(Under each head, the various approaches/models used, applications, current state of technology, software tools available, future directions, etc. will be given along with relevant references to organizations/ institutions/ companies, products, experts in the field, books, Journals, articles, websites, CDs, Cassettes etc.)
i. General, Tagged corpus, Parallel Corpus, Aligned Corpora. ii. Corpus, Indexing tools (Concordance, K.WIC index, etc. iii. Corpus compression and encryption tools iv. Text processing tools v. Statistical analysis tools.
Academy of Sanskrit Research Institute, Melkote, Dist. Mandya, Karnataka is actively engaged in the above noted items such as tagged corpus, parallel corpus, corpus indexing and text processing tools.
Siddhaganga Math, Tumkur, Karnataka is also actively involved in the these studies.
1.Text editing tools 2. Word processing tools 3. D.T.P. tools 4. Fonts
Indian Institute of Technology, Kanpur, U.P. is doing work in this area of Text editing word processing, D.T.P. Tools and Fonts.
Prof. B.N.Patnaik of I.I.T Kanpur has succeeded in developing a system for the analysis of Indian Languages on the model of Pāniyan grammar with selected vocabulary. The passer developed in names after Pāṇini.
Academy of Sanskrit Research, Melkote is also doing some work in the above mentioned areas.
1. Word lists/Vocabulary 2. Electronic/Online dictionaries 3. Electronic/On line thesaurus 4. Morphological analyzers/generators.
Deccan College pune has done work on dictionaries both electronic and online.
I.I.T. Kanpur also has done work in this area.
Yāska who was earlier to Pāṇini (4th century B.C.) has written a dictionary called 'Nighantu'. It gives information on derivation of certain vedic words and other relevant information.
Ganga Ram Garg (P. XXVi) says "The great dictionary is the Amara - kośa by Amarasimha, who probably lived early in the 6th century A.D". The other important works in this field are (Abhidāna - ratnamāla by Halayudha (10th Century A.D.), Vijayani, Abhidhāna - kośa, Anekartha - śabda kośa, the lexical works of purushottama deva, vācaspatya and śabda-kalpadruma. (Apte, V.S. Practical Sanskrit-English Dictionary; Monier-Williams: Sanskrit-English Dictionary.
Cappeller: A Sanskrit English Dictionary; Ghatage: An Encyclopedic Dictionary of Sanskrit on Historical principles; Mayshofer: A concise Etymological Sanskrit Dictionary; Sūryakanta: A practical vedic Ditionary (1981)].
IIT kanpur and Academy of Sanskrit Research have done work in this area.
1. Phonological 2. Morphological 3. Syntactic
IIT Kanpur has succeeded in developing a system for the analysis of Indian Languages on the model of pāṇiniyan grammar with selected vocabulary. The parser developed in names after pāṇini "Vanita Ramaswamy".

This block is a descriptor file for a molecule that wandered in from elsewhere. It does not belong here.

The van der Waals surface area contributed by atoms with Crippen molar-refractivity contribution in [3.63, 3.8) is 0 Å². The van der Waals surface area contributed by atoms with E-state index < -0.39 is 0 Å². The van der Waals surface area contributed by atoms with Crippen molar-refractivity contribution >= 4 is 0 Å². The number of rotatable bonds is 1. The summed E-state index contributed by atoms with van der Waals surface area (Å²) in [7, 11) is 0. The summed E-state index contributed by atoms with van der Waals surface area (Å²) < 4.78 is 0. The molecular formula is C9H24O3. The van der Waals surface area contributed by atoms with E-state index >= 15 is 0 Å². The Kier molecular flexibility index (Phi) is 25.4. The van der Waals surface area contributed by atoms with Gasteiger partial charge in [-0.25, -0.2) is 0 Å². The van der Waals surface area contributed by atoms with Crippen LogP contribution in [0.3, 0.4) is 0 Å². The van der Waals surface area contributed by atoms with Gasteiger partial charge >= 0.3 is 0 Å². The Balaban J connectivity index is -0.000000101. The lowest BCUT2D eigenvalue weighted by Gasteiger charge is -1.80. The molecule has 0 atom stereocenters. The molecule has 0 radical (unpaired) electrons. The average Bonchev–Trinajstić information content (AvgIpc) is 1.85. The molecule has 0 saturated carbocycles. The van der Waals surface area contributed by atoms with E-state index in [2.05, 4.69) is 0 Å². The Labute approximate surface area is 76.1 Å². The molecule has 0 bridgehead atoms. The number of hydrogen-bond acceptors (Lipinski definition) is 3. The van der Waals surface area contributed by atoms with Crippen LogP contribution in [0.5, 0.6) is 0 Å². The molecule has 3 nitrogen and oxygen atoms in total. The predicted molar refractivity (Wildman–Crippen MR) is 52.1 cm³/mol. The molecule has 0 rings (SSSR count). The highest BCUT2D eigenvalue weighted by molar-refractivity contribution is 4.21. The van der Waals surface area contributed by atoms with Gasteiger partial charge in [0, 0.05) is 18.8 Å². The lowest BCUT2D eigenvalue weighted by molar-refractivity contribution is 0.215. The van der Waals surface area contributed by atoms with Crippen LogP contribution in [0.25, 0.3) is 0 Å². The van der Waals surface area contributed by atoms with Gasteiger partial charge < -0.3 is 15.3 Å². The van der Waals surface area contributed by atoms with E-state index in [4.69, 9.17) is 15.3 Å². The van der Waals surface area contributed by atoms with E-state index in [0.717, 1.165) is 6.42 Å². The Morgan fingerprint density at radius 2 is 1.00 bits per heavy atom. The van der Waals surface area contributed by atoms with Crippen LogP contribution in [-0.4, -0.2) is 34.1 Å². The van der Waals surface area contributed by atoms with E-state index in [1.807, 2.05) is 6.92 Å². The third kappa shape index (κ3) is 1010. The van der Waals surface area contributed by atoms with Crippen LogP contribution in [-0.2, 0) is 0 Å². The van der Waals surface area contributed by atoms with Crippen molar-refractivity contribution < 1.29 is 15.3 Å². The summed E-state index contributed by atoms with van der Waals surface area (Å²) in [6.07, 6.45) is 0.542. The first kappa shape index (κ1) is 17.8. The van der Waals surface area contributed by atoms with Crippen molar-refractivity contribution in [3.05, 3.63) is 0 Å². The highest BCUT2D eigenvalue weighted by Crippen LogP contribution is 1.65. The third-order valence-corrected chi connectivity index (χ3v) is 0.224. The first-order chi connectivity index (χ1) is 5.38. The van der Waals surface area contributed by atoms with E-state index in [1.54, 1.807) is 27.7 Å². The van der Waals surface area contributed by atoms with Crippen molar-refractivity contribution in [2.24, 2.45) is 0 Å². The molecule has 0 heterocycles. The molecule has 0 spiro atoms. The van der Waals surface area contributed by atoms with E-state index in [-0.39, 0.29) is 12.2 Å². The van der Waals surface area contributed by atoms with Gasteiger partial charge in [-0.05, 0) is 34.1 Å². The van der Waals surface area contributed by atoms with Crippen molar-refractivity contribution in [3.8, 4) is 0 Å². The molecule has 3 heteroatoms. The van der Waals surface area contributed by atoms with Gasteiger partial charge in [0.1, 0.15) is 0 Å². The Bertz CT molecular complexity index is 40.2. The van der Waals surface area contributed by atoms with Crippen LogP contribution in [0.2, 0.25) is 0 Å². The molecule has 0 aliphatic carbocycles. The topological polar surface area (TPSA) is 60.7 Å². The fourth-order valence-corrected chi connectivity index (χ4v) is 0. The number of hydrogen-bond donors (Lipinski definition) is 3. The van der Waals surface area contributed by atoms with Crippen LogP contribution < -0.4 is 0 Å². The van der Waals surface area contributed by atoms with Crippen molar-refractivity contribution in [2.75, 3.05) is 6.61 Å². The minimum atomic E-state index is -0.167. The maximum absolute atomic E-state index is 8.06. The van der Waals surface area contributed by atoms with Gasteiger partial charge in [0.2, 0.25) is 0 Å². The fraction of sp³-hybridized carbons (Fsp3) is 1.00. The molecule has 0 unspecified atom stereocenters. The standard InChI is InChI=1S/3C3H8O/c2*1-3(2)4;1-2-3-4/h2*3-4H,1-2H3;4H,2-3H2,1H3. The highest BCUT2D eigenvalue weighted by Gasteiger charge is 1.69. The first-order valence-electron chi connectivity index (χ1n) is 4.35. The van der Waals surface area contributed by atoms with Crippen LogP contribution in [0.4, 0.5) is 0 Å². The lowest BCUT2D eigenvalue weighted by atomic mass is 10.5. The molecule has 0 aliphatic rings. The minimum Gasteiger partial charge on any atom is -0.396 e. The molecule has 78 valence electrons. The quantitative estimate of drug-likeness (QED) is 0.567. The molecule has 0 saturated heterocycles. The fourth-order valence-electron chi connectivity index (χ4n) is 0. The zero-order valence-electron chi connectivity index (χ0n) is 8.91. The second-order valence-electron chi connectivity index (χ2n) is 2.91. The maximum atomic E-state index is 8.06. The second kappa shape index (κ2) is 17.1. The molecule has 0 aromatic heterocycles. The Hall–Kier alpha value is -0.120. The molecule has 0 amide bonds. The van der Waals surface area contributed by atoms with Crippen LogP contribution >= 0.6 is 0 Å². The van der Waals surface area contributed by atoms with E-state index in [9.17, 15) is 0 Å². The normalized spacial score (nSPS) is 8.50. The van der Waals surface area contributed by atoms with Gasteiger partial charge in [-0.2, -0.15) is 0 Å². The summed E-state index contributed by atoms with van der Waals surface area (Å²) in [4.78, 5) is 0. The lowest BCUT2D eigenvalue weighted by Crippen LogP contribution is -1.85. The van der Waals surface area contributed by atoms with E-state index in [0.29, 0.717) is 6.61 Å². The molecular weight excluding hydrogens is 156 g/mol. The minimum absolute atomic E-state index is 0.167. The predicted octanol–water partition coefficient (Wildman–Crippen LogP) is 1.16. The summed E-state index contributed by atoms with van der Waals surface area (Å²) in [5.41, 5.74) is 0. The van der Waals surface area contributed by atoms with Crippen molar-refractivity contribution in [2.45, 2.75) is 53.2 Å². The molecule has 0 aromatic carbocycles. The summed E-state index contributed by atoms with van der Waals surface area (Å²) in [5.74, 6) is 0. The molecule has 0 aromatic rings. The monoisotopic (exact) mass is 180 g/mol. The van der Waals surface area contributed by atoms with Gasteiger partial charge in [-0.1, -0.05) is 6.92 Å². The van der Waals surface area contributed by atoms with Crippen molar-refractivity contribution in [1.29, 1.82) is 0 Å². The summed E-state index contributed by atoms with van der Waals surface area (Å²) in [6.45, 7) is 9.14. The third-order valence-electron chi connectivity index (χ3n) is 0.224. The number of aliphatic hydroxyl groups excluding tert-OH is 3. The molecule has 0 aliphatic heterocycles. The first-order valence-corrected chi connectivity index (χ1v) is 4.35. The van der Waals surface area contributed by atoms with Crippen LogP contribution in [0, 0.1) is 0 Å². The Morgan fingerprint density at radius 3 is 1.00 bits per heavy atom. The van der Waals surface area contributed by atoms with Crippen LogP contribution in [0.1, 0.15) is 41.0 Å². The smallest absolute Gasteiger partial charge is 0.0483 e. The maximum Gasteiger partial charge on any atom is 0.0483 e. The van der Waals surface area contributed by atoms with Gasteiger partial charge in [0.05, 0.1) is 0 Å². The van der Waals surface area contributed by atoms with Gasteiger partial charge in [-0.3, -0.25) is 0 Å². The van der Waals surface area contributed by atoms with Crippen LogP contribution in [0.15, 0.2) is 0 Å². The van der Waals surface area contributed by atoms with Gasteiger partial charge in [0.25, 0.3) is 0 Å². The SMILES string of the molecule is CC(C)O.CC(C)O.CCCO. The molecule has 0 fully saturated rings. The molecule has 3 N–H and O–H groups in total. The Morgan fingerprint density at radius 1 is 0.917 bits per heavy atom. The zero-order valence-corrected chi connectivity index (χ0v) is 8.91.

Academy of Sanskrit Research, Melkote and Taralabālu Jagadgura peetha of Tumkur are working in this area.
1. Translation memories 2. Terminology data Books 3. Post-editing tools 4. Word sense Disambiguation (WSD) tools
Prof. Vanita Ramaswami in her paper entitled "Computer compatibility of Pāṇini’s Grammar and its utility" pp. 188 (First Edition 1998) says that "One of the first linguistic applications of Computers to be envisaged was Machine translation (MT) means the translation of one natural language called the output or the 'target' language". But natural language processing is a major problem of Artificial Intelligence.
AI means to provide human intelligence artificially to the computer core. But intelligence requires knowledge. The problem is how to represent this knowledge in the machine system. For this purpose many expert systems have been developed.
An Expert system describes the grammatical details of the language fed to the computer and also gives the techniques for logically storing this knowledge in the computer. The more subtle the description the more accurate the translation could be. Morpheme is a meaningful Linguistic Unit. But sentence is the basic unit of translation (Vākyasphota) according to Sanskrit grammarians. This is also called the contextual unit of the language. The context sensitive rules of pāṇini’s grammar appear very significant when we look back into programming languages developed for NLP since 1971….
Briggs writes the "It is not surprising that the attention of the computer scientists was drawn to pāṇini’s Asṭhādhyayī, an expert system". Pāṇini’s grammar is scientific and logical. The technique of knowledge representation is similar to the schemes of AI in computers. Paying glorious tributes to pāṇini and the achievements of ancient Sanskrit grammarians, Briggs writes that ‘It is tempting to think of them as computer scientists without hardware'.